Starting Jan. 1 and because of a law signed by President Bush back in 2007, the trusty incandescent light bulb will be effectively banned and replaced by the expensive, mercury-filled, takes-forever-to-fully-illuminate compact fluorescent light bulb or CFL.
Reason.tv casts a mournful eye back on our 100+ year relationship with the incandescent bulb.
How can government tell me what to put in my Lite Brite?
While doing a search of what we had written previously regarding the CFLs, we noted that General Electric was very active in the lobbying effort to get incandescents banned in favor of the CFLs.
However, the dirty little secret is that G.E. lobbied for these regulatory changes contained within the 2007 Energy bill. The opportunity to mandate that consumers buy the more expensive fluorescents with the additional benefit of having them manufactured on the cheap in China was one that G.E. was not going to pass up.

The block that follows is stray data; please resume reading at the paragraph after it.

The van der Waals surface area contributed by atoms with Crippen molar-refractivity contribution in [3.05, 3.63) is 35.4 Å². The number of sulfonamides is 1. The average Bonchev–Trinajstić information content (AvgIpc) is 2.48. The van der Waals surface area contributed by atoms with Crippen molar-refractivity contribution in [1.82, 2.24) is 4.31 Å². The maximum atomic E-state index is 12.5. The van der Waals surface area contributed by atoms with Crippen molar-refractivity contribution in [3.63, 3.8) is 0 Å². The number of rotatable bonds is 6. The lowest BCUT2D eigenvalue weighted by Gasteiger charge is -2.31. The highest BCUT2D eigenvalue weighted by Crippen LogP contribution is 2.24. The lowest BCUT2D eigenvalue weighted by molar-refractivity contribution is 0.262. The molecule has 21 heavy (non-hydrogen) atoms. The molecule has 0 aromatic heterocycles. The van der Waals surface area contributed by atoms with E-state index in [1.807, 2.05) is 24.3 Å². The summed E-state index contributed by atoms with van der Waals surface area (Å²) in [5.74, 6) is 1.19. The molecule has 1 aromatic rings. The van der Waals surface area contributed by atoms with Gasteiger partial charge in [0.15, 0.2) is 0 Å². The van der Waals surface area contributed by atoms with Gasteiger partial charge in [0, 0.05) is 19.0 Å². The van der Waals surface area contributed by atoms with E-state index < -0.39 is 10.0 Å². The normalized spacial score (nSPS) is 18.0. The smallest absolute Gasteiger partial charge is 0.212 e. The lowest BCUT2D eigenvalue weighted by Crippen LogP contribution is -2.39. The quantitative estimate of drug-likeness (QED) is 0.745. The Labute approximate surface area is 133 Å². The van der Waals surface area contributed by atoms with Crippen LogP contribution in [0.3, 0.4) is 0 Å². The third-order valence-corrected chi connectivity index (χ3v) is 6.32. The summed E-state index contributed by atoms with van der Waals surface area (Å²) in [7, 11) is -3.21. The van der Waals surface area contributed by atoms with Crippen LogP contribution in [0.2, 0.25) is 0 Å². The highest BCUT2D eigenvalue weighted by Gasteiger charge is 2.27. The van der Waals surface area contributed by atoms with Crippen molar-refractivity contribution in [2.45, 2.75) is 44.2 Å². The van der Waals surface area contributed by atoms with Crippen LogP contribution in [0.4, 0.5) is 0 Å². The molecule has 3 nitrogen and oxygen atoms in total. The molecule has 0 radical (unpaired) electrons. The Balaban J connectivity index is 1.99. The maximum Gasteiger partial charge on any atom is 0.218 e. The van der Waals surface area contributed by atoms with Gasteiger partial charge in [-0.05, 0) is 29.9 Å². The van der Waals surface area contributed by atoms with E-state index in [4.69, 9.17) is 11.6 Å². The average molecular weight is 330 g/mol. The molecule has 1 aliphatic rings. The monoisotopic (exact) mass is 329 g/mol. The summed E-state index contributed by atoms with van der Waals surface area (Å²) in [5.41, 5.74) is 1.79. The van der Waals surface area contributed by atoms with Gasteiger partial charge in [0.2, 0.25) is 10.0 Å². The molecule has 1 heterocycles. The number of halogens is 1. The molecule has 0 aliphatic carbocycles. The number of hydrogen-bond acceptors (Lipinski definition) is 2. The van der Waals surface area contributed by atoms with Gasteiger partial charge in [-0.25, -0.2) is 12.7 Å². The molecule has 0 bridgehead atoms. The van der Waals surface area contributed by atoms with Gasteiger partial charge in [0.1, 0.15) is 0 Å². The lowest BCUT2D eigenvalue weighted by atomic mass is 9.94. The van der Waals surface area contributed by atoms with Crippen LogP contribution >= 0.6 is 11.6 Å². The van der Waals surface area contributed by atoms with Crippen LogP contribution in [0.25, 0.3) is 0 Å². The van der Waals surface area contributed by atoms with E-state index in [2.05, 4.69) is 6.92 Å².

So to recap: More expensive bulbs? Check. Bulbs that cost American jobs? Check. Bulbs that contain an element, Mercury, that is on every banned-list that we are aware of, including the construction program we are currently working on? Check. Bulbs that allow G.E. some back-slapping smuggery that they are doin’ it, doin’ it, doin’t, yea, for the environment? Double-check.
And don’t be at all surprised if at this very moment, G.E. is working on a patent for curbside pick-up of those mercury-containing light bulbs to be disposed of in a proper fashion. For a small fee, of course.
Corporate rent-seeking that costs U.S. jobs, decreases the purchasing power of the American consumer and is bad for the environment? Yep. Pretty much sums up the American economy, currently.